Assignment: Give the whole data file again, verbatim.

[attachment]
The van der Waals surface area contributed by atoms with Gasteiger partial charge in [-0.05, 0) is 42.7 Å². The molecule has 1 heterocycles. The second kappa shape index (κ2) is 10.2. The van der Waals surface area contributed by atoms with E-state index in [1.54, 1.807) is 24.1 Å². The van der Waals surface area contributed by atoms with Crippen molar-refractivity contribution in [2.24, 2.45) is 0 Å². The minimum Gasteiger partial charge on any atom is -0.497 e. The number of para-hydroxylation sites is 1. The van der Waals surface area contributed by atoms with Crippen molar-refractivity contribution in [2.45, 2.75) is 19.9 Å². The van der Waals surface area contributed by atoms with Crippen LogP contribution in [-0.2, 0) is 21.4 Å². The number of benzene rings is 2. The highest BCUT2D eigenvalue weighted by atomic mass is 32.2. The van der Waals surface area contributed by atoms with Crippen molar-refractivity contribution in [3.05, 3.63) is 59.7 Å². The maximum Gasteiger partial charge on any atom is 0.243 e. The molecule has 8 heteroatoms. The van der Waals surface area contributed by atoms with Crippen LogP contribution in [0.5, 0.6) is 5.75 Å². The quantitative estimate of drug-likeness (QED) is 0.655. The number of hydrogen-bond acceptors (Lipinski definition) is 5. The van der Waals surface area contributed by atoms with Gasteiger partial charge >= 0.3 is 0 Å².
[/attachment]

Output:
The van der Waals surface area contributed by atoms with Gasteiger partial charge in [-0.05, 0) is 42.7 Å². The molecule has 1 heterocycles. The second kappa shape index (κ2) is 10.2. The van der Waals surface area contributed by atoms with E-state index in [1.54, 1.807) is 24.1 Å². The van der Waals surface area contributed by atoms with Crippen molar-refractivity contribution in [2.24, 2.45) is 0 Å². The minimum Gasteiger partial charge on any atom is -0.497 e. The number of para-hydroxylation sites is 1. The van der Waals surface area contributed by atoms with Crippen molar-refractivity contribution in [2.45, 2.75) is 19.9 Å². The van der Waals surface area contributed by atoms with Crippen LogP contribution in [-0.2, 0) is 21.4 Å². The number of benzene rings is 2. The highest BCUT2D eigenvalue weighted by atomic mass is 32.2. The van der Waals surface area contributed by atoms with Crippen molar-refractivity contribution in [3.05, 3.63) is 59.7 Å². The maximum Gasteiger partial charge on any atom is 0.243 e. The molecule has 8 heteroatoms. The van der Waals surface area contributed by atoms with Crippen LogP contribution in [0.5, 0.6) is 5.75 Å². The quantitative estimate of drug-likeness (QED) is 0.655. The number of hydrogen-bond acceptors (Lipinski definition) is 5. The van der Waals surface area contributed by atoms with Gasteiger partial charge >= 0.3 is 0 Å².